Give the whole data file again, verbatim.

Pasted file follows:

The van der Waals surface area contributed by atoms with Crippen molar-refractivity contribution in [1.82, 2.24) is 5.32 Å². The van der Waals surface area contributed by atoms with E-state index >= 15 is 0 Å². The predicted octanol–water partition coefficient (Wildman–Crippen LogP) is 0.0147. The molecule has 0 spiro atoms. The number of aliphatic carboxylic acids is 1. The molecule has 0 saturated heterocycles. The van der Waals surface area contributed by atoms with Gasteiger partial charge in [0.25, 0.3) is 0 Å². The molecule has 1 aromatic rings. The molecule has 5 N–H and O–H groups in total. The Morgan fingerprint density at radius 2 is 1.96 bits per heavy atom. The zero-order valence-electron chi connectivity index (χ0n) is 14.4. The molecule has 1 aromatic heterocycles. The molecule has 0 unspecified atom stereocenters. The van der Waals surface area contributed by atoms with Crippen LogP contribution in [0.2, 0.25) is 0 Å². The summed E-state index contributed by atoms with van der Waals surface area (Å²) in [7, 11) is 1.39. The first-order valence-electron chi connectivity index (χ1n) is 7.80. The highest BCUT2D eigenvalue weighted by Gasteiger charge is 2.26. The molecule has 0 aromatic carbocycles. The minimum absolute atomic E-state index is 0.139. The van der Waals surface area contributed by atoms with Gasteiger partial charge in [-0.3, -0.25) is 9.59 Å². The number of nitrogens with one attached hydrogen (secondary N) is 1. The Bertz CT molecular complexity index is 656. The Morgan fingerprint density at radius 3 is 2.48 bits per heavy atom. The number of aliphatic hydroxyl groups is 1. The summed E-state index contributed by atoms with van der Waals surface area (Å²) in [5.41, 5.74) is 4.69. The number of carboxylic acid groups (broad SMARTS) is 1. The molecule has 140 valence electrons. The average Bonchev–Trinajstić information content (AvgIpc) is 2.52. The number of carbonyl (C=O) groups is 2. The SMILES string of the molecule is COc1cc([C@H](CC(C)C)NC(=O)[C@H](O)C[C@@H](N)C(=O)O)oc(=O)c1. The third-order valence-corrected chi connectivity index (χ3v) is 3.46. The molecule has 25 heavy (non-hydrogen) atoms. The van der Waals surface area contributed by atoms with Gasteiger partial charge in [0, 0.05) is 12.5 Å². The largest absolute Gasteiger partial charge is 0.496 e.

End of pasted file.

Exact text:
The van der Waals surface area contributed by atoms with Crippen molar-refractivity contribution in [1.82, 2.24) is 5.32 Å². The van der Waals surface area contributed by atoms with E-state index >= 15 is 0 Å². The predicted octanol–water partition coefficient (Wildman–Crippen LogP) is 0.0147. The molecule has 0 spiro atoms. The number of aliphatic carboxylic acids is 1. The molecule has 0 saturated heterocycles. The van der Waals surface area contributed by atoms with Gasteiger partial charge in [0.25, 0.3) is 0 Å². The molecule has 1 aromatic rings. The molecule has 5 N–H and O–H groups in total. The Morgan fingerprint density at radius 2 is 1.96 bits per heavy atom. The zero-order valence-electron chi connectivity index (χ0n) is 14.4. The molecule has 1 aromatic heterocycles. The molecule has 0 unspecified atom stereocenters. The van der Waals surface area contributed by atoms with Crippen LogP contribution in [0.2, 0.25) is 0 Å². The summed E-state index contributed by atoms with van der Waals surface area (Å²) in [7, 11) is 1.39. The first-order valence-electron chi connectivity index (χ1n) is 7.80. The highest BCUT2D eigenvalue weighted by Gasteiger charge is 2.26. The molecule has 0 aromatic carbocycles. The minimum absolute atomic E-state index is 0.139. The van der Waals surface area contributed by atoms with Gasteiger partial charge in [-0.3, -0.25) is 9.59 Å². The number of nitrogens with one attached hydrogen (secondary N) is 1. The Bertz CT molecular complexity index is 656. The Morgan fingerprint density at radius 3 is 2.48 bits per heavy atom. The number of aliphatic hydroxyl groups is 1. The summed E-state index contributed by atoms with van der Waals surface area (Å²) in [5.41, 5.74) is 4.69. The number of carboxylic acid groups (broad SMARTS) is 1. The molecule has 140 valence electrons. The average Bonchev–Trinajstić information content (AvgIpc) is 2.52. The number of carbonyl (C=O) groups is 2. The SMILES string of the molecule is COc1cc([C@H](CC(C)C)NC(=O)[C@H](O)C[C@@H](N)C(=O)O)oc(=O)c1. The third-order valence-corrected chi connectivity index (χ3v) is 3.46. The molecule has 25 heavy (non-hydrogen) atoms. The van der Waals surface area contributed by atoms with Gasteiger partial charge in [0, 0.05) is 12.5 Å². The largest absolute Gasteiger partial charge is 0.496 e.